A small Massachusetts credit union is making national headlines after it announced last week that it would serve recreational marijuana businesses, making it the first financial institution in the Bay State to wade into what is expected to be an absolutely massive industry.

The $500 million asset Gardner-based GFA Credit Union told the Boston Globe it would provide banking services to marijuana businesses by Oct. 1, offering cash management, checking accounts, payroll, wire transfers and bill payments.

“We’re looking at a cannabis business as a legitimate business that wants to be recognized as such and that, without banking services, presents a tremendous public safety issue in our communities,” Tina Sbrega, CEO of GFA Credit Union, told the Globe. “Otherwise, you’re talking millions and millions of dollars of cash on the street.”

While GFA will start solely with traditional banking services, Sbrega said GFA will consider offering loans to marijuana businesses down the line, according to The Boston Business Journal. With nine branches, the credit union also has a presence in New Hampshire, where medical marijuana is currently legal.

Up until now, it looked like the marijuana industry was doomed to start as an all cash business, especially after U.S. Attorney General Jeff Sessions rescinded the Cole Memo earlier this year. Many considered this to be a huge issue because industry revenue is projected to hit $1 billion by 2020.

Steve Hoffman, chairman of the state’s Cannabis Control Commission, even floated the idea of a state-run pot bank earlier this year, citing the fact that no local banks or credit unions had committed to providing financial services to recreational marijuana shops.

Medford-based Century Bank, which began offering service to medical marijuana businesses in 2017, made no indication it would provide those same services to recreational businesses.

But recently, the environment for financial institutions and marijuana began to improve.

Sen. Elizabeth Warren in June introduced legislation that would let states choose how to regulate marijuana without having to worry about the federal government intervening. The bill, which garnered some bipartisan support, would also enable pot businesses to access federal banks and financial institutions.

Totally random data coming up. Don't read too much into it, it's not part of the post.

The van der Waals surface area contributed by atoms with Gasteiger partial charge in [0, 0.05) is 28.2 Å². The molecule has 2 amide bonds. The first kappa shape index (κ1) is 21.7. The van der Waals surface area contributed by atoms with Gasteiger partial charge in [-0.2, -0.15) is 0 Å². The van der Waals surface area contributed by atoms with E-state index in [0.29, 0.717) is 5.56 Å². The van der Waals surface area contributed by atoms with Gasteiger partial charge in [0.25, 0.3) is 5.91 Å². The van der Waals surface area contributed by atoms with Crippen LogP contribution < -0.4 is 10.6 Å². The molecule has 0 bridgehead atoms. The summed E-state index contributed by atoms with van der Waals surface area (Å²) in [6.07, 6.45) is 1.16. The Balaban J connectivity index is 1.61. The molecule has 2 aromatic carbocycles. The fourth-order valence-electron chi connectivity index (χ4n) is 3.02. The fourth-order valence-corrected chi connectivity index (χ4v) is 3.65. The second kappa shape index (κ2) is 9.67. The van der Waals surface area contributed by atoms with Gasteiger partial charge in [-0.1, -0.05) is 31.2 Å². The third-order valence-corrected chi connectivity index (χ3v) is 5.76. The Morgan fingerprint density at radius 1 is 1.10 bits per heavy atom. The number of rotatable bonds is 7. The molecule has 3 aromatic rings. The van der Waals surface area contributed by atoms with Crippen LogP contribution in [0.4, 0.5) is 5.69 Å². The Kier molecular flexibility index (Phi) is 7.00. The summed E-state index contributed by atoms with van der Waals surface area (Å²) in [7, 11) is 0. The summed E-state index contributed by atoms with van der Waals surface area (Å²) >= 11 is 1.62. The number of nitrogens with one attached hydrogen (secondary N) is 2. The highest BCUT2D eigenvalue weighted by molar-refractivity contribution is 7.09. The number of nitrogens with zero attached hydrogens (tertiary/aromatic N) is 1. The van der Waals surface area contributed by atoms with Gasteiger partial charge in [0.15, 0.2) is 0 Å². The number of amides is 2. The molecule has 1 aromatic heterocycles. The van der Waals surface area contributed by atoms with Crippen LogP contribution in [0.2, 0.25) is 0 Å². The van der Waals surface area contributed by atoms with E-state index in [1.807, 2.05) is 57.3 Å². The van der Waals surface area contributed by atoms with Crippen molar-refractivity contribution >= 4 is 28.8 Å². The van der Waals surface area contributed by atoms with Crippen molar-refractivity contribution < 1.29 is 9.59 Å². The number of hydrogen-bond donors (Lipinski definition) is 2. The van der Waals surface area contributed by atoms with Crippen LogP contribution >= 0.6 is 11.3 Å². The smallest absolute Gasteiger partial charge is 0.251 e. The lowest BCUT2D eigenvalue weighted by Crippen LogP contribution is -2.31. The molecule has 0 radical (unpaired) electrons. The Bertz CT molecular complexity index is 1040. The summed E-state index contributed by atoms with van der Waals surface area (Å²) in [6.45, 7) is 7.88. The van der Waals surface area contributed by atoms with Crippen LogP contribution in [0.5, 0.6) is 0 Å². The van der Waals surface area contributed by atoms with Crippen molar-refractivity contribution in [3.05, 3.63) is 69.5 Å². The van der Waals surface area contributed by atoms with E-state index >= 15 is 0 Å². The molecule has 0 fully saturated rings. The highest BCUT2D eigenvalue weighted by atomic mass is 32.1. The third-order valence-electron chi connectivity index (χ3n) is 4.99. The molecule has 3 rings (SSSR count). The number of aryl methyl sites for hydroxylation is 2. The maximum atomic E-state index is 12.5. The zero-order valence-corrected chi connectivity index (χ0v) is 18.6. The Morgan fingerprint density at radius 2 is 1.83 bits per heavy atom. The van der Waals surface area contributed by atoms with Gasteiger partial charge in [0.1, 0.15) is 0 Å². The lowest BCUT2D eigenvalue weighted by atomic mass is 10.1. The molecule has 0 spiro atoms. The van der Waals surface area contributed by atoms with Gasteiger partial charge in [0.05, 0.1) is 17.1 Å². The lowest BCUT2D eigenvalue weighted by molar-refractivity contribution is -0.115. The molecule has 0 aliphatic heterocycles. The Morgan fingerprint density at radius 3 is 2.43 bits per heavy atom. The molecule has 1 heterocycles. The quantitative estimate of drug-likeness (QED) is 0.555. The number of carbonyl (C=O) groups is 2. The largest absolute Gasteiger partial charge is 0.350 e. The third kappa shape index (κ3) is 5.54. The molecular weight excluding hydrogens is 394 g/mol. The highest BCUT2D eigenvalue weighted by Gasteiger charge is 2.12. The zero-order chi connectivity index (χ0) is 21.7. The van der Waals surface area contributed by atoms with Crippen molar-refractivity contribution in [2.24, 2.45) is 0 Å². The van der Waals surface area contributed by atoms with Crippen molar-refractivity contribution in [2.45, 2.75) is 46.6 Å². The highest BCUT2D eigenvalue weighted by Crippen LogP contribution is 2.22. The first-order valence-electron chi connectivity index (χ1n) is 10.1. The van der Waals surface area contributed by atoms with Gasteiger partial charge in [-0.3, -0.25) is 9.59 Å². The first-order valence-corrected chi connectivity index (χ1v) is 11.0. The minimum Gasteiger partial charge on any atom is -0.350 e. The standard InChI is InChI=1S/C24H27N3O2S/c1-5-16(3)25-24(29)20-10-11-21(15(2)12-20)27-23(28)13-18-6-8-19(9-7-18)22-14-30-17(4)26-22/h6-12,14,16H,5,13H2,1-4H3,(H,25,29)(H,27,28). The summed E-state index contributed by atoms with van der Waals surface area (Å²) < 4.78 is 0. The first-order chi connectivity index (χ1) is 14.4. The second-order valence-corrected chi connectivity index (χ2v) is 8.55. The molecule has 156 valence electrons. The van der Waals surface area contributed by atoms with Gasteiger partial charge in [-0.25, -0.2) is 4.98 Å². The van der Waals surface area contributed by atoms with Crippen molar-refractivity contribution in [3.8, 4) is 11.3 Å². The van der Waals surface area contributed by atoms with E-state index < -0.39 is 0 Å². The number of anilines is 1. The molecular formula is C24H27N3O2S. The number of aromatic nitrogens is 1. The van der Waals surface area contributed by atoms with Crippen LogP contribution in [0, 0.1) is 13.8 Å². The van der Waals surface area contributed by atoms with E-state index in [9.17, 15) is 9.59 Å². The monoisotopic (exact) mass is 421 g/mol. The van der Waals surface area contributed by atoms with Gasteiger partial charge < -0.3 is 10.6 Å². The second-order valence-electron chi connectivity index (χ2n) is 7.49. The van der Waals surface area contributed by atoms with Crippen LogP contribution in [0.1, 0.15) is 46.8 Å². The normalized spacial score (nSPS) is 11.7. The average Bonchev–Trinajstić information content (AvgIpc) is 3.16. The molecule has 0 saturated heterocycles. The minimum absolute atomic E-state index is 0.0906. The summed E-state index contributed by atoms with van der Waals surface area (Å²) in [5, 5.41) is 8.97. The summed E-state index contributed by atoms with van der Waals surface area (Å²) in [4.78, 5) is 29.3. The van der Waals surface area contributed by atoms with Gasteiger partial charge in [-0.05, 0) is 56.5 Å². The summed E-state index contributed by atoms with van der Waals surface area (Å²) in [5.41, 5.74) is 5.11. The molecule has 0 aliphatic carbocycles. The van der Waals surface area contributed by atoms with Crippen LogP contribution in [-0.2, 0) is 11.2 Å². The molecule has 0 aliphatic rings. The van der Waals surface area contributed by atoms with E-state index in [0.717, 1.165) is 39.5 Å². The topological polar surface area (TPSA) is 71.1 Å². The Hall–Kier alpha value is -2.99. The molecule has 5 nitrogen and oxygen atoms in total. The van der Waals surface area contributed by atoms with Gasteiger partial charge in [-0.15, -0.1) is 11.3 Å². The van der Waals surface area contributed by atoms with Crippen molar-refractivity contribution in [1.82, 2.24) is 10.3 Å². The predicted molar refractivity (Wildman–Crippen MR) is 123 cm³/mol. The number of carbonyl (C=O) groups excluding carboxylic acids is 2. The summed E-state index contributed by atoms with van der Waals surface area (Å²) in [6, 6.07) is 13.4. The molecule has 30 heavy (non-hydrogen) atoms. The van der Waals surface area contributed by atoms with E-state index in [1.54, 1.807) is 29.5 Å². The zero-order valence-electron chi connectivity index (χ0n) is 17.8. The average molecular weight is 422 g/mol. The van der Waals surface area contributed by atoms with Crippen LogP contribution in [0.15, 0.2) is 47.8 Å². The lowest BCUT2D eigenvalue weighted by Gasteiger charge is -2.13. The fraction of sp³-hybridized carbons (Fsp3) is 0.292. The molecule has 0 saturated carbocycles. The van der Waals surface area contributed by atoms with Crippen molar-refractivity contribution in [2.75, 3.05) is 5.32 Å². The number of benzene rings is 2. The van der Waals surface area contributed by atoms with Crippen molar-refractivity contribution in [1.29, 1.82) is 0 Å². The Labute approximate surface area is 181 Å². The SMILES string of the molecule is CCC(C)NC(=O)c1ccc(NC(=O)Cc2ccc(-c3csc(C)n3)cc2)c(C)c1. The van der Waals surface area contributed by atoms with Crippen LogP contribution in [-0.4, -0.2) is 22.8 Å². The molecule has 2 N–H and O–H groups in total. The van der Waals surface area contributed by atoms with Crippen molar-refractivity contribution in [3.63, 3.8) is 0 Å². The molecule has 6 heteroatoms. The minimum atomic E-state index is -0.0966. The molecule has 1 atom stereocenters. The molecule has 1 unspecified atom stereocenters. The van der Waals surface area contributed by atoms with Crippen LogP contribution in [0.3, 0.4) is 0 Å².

“Your proposed legislation will help credit unions open the welcome door to both businesses and consumers as their volunteer boards of directors may determine to be appropriate to meet the financial services needs of those most in need,” Paul Gentile, president and CEO of The Cooperative Credit Union Association, wrote in a letter supporting the bill.

To develop the necessary infrastructure to service the marijuana industry, GFA partnered with credit union service provider Safe Harbor, which is based in Colorado and is a subsidiary of Partner Colorado Credit Union.

Safe Harbor’s platform works with both the financial institutions and the marijuana businesses to make sure all operations comply with the local rules and regulations of the Bank Secrecy Act, FinCen guidelines and anti-money laundering requirements.

It first assists the marijuana business with the onboarding process, which includes critical document collection and review, a full operational review, background checks, a business practice and, formerly, a Cole Memo compliance review.

The platform also does constant monitoring, compliance reporting and independent program reviews.

The company has been able to reduce the time it takes perform due diligence from months to weeks, and it has also been through numerous regulatory exams. It hopes to set the national standard for compliance when banking marijuana.

“It’s very labor intensive,” Katrina Skinner, general counsel at Safe Harbor, previously told Banker & Tradesman. “But I think it’s really helped the industry grow and consolidate some, and become more of a traditional enterprise as opposed to one that is cash-driven.”

Gardner Credit Union to Bank Recreational Marijuana

by Bram Berkowitz time to read: 2 min